Ashamed. It is one of my least favourite words not only for its literal meaning, but also for how it makes me feel. The thing about shame is that once you’ve felt it deeply, you will never again do what it is that made you feel that way in the first place.
A few days ago, a friend of mine gave me a hard time for posting a picture online of her family member (and rightfully so). This wasn’t just any friend, but a close friend who I respect and care about dearly. After our conversation, I had this awful feeling in my stomach like I had completely broken her trust and infringed upon her privacy.
Then it got me thinking, why am I sharing so much of my “life” on the Internet? And more importantly, what gives me the right to share the lives of other people online?
What it comes down to is consideration of others. With such public forums like Facebook, Twitter and Instagram, I think we (including myself) tend to lose sight of how our actions online will affect others, and not just in the short term, but over the long term. A few words and innocent photos can spread so quickly over the Internet, and in unexpected ways, yet we often don’t give such posts a second thought.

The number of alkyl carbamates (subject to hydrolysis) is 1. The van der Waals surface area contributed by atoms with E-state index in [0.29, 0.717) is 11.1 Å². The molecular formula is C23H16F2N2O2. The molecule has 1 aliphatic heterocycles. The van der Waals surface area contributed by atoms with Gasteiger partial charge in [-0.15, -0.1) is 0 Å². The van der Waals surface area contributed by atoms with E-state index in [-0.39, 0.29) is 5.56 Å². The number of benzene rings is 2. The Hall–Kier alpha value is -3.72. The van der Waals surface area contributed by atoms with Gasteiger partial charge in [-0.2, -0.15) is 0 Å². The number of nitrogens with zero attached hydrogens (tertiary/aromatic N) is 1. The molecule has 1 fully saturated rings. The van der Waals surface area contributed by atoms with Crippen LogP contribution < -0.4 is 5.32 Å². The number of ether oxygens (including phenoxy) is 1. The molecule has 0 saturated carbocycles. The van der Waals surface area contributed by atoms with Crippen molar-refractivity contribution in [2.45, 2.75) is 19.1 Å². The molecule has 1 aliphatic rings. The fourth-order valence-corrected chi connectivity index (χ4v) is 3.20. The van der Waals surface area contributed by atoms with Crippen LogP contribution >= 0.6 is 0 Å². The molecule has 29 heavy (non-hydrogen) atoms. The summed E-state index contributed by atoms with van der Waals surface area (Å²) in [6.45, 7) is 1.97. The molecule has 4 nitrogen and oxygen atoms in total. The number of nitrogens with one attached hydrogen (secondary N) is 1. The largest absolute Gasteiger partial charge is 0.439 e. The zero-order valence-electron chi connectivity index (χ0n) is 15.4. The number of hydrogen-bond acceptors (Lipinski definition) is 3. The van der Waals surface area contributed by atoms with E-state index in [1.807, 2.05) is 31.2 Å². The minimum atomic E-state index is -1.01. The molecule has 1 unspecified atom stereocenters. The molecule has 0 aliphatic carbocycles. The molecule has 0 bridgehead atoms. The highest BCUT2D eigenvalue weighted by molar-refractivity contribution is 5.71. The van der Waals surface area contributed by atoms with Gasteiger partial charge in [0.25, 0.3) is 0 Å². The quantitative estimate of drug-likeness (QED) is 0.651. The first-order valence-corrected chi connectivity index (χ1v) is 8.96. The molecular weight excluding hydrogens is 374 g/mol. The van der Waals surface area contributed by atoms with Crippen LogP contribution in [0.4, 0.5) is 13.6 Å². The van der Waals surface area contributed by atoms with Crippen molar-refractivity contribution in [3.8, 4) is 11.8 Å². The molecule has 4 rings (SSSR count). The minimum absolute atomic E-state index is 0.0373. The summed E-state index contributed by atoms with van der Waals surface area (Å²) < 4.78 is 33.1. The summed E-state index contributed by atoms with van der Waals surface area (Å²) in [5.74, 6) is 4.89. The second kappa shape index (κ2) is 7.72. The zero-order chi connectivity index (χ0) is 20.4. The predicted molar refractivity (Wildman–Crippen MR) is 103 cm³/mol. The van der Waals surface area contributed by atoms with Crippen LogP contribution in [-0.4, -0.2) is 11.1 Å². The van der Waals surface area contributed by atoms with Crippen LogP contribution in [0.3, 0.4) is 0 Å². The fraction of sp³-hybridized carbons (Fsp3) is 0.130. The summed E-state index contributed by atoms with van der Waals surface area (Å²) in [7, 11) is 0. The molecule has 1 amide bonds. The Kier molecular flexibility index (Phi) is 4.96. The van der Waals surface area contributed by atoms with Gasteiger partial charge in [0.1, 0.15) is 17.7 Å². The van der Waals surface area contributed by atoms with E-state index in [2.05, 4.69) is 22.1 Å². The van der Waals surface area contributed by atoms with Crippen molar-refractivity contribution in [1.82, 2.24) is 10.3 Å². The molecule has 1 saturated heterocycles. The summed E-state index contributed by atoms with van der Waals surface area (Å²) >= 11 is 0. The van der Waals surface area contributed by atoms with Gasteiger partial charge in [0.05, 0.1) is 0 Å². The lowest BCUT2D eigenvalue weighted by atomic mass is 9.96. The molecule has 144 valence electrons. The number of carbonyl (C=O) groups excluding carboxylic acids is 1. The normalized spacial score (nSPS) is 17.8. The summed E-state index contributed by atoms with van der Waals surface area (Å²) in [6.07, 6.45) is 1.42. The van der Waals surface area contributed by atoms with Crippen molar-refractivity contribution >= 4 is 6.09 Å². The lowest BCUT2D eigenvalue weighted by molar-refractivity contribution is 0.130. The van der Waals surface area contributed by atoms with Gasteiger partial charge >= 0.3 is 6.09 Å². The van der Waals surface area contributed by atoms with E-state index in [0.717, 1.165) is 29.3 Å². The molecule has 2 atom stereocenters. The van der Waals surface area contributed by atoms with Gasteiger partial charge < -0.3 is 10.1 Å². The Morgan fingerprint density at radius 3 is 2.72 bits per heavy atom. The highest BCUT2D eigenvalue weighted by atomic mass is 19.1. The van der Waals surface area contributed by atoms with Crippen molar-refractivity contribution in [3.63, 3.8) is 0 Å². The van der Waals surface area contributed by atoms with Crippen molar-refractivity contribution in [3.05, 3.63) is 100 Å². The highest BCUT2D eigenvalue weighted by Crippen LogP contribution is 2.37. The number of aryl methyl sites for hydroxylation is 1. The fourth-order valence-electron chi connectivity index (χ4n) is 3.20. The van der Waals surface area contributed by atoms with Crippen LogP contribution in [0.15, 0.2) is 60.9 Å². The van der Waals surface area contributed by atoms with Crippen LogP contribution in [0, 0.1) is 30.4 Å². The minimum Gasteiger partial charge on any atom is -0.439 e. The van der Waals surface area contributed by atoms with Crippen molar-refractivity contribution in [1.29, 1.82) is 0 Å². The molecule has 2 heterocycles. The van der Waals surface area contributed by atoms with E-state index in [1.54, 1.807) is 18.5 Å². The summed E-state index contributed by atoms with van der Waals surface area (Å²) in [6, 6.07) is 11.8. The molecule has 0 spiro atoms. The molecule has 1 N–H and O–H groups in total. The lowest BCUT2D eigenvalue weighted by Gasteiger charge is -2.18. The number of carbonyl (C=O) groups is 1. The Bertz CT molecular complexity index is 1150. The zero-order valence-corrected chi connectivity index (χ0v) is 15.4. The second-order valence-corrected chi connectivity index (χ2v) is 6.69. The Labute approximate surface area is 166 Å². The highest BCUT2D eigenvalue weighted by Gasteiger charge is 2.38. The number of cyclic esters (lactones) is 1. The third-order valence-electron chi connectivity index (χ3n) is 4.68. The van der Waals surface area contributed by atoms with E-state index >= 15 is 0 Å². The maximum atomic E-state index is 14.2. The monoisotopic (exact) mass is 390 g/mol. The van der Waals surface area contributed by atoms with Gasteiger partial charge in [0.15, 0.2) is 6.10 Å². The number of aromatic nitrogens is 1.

In terms of online activity, I can honestly say my intentions are good and genuine. I’m someone who loves photography and takes great joy in sharing photos online with friends and family. I also work in the communications industry, which makes it near impossible not to use social media in some form or another, as either a creative outlet or means for networking or sharing information. But in a digital world where nothing is private and everyone knows your business, it’s important to keep some things sacred and to recognize and respect the privacy of others.
A part of me is relieved that my friend got upset with me, otherwise I don’t know if I would have learned such an important lesson. Like a bucket of cold water in the face, that tough and somewhat uncomfortable conversation is exactly what I needed.
Since then, I’ve made the difficult decision to de-activate my Facebook account and spend as little time as possible on social media channels. As it stands, I rarely use Twitter and I post on Instagram sparingly. Even my blog (which you’re reading right now) is constructed with care and anonymity with the mention of specific people.
Hopefully my experience will encourage some of you to reflect upon your time online and how it impacts not only yourselves, but the people you care about.